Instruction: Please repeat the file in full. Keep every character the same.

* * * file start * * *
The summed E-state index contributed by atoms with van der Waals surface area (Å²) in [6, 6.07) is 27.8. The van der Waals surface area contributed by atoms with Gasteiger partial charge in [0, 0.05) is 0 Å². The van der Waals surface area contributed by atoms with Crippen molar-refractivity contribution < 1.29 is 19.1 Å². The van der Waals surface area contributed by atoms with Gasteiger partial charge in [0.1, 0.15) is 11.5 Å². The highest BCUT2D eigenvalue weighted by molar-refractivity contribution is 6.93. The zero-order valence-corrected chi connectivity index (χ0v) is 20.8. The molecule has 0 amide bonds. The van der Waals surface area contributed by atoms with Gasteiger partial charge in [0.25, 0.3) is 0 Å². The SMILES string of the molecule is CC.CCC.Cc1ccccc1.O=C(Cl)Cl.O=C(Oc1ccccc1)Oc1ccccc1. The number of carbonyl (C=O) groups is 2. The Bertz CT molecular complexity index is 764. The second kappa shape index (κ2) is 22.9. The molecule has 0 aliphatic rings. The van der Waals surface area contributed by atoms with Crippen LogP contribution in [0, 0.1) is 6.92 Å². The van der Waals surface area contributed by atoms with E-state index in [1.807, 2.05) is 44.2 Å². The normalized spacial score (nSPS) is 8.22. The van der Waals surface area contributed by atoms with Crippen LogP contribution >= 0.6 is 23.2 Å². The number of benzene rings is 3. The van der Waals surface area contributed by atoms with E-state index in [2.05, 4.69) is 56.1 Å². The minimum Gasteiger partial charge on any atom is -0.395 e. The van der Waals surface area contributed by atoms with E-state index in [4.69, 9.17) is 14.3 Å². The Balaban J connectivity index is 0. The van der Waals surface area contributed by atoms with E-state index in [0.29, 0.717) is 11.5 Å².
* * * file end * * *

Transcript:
The summed E-state index contributed by atoms with van der Waals surface area (Å²) in [6, 6.07) is 27.8. The van der Waals surface area contributed by atoms with Gasteiger partial charge in [0, 0.05) is 0 Å². The van der Waals surface area contributed by atoms with Crippen molar-refractivity contribution < 1.29 is 19.1 Å². The van der Waals surface area contributed by atoms with Gasteiger partial charge in [0.1, 0.15) is 11.5 Å². The highest BCUT2D eigenvalue weighted by molar-refractivity contribution is 6.93. The zero-order valence-corrected chi connectivity index (χ0v) is 20.8. The molecule has 0 amide bonds. The van der Waals surface area contributed by atoms with Gasteiger partial charge in [0.25, 0.3) is 0 Å². The SMILES string of the molecule is CC.CCC.Cc1ccccc1.O=C(Cl)Cl.O=C(Oc1ccccc1)Oc1ccccc1. The number of carbonyl (C=O) groups is 2. The Bertz CT molecular complexity index is 764. The second kappa shape index (κ2) is 22.9. The molecule has 0 aliphatic rings. The van der Waals surface area contributed by atoms with Crippen LogP contribution in [0, 0.1) is 6.92 Å². The van der Waals surface area contributed by atoms with E-state index in [1.807, 2.05) is 44.2 Å². The normalized spacial score (nSPS) is 8.22. The van der Waals surface area contributed by atoms with Crippen LogP contribution >= 0.6 is 23.2 Å². The number of benzene rings is 3. The van der Waals surface area contributed by atoms with E-state index in [2.05, 4.69) is 56.1 Å². The minimum Gasteiger partial charge on any atom is -0.395 e. The van der Waals surface area contributed by atoms with E-state index in [4.69, 9.17) is 14.3 Å². The Balaban J connectivity index is 0. The van der Waals surface area contributed by atoms with E-state index in [0.29, 0.717) is 11.5 Å².